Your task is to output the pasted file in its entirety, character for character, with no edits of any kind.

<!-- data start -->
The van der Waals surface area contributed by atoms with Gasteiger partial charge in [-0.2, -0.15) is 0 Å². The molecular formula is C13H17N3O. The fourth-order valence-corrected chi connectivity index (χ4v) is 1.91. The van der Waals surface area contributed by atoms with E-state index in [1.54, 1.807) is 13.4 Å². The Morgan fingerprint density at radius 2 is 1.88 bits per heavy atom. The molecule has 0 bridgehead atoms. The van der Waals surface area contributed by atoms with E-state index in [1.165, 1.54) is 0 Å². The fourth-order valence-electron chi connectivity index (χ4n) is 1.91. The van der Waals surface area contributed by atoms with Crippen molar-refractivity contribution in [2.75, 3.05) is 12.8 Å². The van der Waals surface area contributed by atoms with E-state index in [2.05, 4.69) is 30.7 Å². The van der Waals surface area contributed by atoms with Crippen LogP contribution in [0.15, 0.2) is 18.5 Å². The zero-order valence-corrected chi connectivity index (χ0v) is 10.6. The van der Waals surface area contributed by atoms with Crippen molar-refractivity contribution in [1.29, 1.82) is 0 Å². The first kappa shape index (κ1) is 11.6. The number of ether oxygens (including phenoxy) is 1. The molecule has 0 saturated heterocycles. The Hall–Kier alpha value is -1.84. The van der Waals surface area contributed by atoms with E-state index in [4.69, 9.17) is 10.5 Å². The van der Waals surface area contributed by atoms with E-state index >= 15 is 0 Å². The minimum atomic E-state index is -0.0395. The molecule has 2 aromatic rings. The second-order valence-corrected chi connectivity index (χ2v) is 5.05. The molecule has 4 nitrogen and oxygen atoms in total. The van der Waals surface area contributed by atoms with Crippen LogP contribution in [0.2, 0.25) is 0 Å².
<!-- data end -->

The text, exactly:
The van der Waals surface area contributed by atoms with Gasteiger partial charge in [-0.2, -0.15) is 0 Å². The molecular formula is C13H17N3O. The fourth-order valence-corrected chi connectivity index (χ4v) is 1.91. The van der Waals surface area contributed by atoms with E-state index in [1.54, 1.807) is 13.4 Å². The Morgan fingerprint density at radius 2 is 1.88 bits per heavy atom. The molecule has 0 bridgehead atoms. The van der Waals surface area contributed by atoms with E-state index in [1.165, 1.54) is 0 Å². The fourth-order valence-electron chi connectivity index (χ4n) is 1.91. The van der Waals surface area contributed by atoms with Crippen molar-refractivity contribution in [2.75, 3.05) is 12.8 Å². The van der Waals surface area contributed by atoms with E-state index in [2.05, 4.69) is 30.7 Å². The van der Waals surface area contributed by atoms with Crippen LogP contribution in [0.15, 0.2) is 18.5 Å². The zero-order valence-corrected chi connectivity index (χ0v) is 10.6. The van der Waals surface area contributed by atoms with Crippen molar-refractivity contribution in [1.29, 1.82) is 0 Å². The first kappa shape index (κ1) is 11.6. The number of ether oxygens (including phenoxy) is 1. The molecule has 0 saturated heterocycles. The Hall–Kier alpha value is -1.84. The van der Waals surface area contributed by atoms with E-state index in [4.69, 9.17) is 10.5 Å². The van der Waals surface area contributed by atoms with E-state index >= 15 is 0 Å². The minimum atomic E-state index is -0.0395. The molecule has 2 aromatic rings. The second-order valence-corrected chi connectivity index (χ2v) is 5.05. The molecule has 4 nitrogen and oxygen atoms in total. The van der Waals surface area contributed by atoms with Crippen LogP contribution in [0.2, 0.25) is 0 Å².